He liked it when people stood up; he found in his years that many never do. It was not uncommon for him to do so and find himself standing alone, sometimes in altercations that couldn’t help but get ugly. I remember he liked the story about how his best friend, a doctor, and he met while on the Board of Jupiter Medical Center. I can’t recall what Doctor Grogan said, but Papa who already had quite a bit of experience in these matters, interjected with, “That’s illegal…. and unethical.” Not really something anybody likes to hear, usually being told one is wrong is enough to set them off, but the former understood his error and the two remained partners until Doc’s last day.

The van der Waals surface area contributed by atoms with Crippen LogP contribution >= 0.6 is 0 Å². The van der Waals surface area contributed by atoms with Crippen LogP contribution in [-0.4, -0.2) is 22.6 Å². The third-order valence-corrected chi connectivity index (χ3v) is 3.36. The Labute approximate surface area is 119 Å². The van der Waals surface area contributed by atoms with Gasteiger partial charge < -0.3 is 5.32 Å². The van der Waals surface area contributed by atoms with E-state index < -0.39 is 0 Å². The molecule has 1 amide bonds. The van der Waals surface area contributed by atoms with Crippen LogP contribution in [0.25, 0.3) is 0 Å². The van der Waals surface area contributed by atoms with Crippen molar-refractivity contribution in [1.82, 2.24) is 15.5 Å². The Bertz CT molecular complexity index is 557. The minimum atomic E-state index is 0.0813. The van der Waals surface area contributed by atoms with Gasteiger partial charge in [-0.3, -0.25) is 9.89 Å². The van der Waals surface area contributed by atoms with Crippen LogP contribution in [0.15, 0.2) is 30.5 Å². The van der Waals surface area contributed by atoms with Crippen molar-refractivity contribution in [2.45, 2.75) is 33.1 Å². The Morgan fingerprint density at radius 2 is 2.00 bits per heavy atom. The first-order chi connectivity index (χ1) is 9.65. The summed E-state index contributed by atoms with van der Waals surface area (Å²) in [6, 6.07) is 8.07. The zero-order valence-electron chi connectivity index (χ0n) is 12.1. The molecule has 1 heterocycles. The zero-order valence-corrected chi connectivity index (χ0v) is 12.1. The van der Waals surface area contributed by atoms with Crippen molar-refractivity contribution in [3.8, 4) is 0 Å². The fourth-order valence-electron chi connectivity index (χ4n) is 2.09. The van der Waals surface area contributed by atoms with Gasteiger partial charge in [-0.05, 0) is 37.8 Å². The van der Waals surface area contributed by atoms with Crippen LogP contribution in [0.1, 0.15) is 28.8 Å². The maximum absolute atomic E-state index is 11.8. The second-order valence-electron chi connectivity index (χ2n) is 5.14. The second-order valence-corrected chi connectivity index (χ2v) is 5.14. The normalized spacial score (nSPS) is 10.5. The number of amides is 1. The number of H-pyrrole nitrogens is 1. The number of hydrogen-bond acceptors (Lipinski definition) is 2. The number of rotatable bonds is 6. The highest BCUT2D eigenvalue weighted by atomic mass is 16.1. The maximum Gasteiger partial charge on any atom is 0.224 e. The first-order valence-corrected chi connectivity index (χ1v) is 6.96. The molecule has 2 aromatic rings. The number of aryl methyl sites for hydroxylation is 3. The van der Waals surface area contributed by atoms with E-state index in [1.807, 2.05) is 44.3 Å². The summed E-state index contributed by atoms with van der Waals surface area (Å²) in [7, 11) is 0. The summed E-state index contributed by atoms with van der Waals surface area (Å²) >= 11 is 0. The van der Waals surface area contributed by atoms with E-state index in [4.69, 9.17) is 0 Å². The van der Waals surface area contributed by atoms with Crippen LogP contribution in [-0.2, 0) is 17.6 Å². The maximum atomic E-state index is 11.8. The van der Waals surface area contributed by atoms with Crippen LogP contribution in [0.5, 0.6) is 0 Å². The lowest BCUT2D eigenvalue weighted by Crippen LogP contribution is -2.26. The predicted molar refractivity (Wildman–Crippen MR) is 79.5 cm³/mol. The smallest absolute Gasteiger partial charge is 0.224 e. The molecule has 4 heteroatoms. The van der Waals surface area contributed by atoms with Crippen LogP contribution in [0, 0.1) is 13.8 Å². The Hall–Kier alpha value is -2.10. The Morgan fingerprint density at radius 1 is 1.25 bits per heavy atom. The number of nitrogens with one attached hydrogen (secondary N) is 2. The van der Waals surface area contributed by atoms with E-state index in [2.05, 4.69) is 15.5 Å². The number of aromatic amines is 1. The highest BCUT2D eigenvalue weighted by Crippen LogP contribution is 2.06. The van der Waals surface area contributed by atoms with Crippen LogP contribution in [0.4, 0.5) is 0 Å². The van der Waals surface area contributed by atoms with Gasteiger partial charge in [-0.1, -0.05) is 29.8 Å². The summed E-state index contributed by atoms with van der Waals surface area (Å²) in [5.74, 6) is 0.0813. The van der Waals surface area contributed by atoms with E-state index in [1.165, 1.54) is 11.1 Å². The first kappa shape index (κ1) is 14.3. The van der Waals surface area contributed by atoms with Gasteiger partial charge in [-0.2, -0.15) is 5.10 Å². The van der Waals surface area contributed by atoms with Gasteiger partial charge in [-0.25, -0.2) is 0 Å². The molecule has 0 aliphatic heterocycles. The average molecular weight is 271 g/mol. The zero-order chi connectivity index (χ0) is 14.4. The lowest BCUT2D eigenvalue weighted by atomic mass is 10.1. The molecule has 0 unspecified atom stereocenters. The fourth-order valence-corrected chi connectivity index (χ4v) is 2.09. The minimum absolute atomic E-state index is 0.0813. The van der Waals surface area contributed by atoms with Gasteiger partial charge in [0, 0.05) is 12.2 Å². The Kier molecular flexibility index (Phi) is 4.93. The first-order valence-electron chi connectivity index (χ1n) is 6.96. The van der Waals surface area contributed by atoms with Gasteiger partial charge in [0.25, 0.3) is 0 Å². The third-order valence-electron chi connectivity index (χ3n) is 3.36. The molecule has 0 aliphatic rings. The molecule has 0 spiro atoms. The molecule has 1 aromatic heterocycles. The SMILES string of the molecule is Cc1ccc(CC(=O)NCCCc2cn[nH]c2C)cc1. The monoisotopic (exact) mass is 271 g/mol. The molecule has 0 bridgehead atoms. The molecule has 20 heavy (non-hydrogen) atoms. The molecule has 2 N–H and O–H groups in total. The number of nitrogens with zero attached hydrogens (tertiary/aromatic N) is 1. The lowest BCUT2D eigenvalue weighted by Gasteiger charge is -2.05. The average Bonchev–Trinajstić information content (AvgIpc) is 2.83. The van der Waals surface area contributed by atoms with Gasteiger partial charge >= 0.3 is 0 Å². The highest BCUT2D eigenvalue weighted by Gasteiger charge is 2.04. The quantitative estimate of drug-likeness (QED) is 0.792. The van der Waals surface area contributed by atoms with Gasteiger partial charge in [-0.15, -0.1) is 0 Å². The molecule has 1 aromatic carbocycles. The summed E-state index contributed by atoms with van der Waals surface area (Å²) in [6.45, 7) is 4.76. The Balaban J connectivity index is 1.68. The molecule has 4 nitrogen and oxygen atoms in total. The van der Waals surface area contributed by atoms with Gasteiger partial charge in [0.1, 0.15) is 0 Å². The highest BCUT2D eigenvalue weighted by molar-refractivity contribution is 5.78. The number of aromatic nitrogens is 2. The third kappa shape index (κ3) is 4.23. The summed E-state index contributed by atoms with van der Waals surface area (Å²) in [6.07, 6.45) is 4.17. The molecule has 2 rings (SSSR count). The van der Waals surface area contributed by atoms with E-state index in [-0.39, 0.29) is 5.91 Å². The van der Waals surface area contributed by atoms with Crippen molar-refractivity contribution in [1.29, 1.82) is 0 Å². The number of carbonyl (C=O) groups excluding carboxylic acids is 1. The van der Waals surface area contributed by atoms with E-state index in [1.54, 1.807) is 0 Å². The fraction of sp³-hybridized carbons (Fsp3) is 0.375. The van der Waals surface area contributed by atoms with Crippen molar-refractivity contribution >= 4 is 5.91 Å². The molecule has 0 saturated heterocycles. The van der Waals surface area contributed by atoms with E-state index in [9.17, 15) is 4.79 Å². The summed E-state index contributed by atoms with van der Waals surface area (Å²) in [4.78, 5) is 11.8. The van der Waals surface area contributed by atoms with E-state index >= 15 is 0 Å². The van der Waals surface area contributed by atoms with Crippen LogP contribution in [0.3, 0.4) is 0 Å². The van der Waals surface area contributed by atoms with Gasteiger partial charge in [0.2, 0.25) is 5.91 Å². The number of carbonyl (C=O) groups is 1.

Much of what made him the man he became was born of tragedy. Papa’s father took his own life when he was just eight years old. They moved around a lot after this, and the stories I have of this time in his life are few. I do know he was made chaperone of his younger sister when they traveled cross-country. I believe he was 10 the first time and I suspect he had to do things like this more than once. They stayed with their relatives in rougher neighborhoods than the lace-curtain one he had been cradled in. After his mother remarried a Coast Guard officer, they continued to move about, but at least there was some stability. They were relocated to Coral Gables, FL, in the late ’40s, and there he met my grandmother. He knew he liked a FitzGibbon girl, but he had to date three of them in order to pick. That was always such a peculiar story to me when I was growing up. I’ve seen the pictures, and, to be sure, and they were all lovely, but it wasn’t until I learned more about my great-grandfather – another community man who worked his way up from very little and contributed what he could out of a sense of duty as much as a charitableness. They called him “Papa,” and only recently did I hear that my Papa chose his grandpa name when he heard my eldest cousin was on the way. I think he always knew what he wanted to be.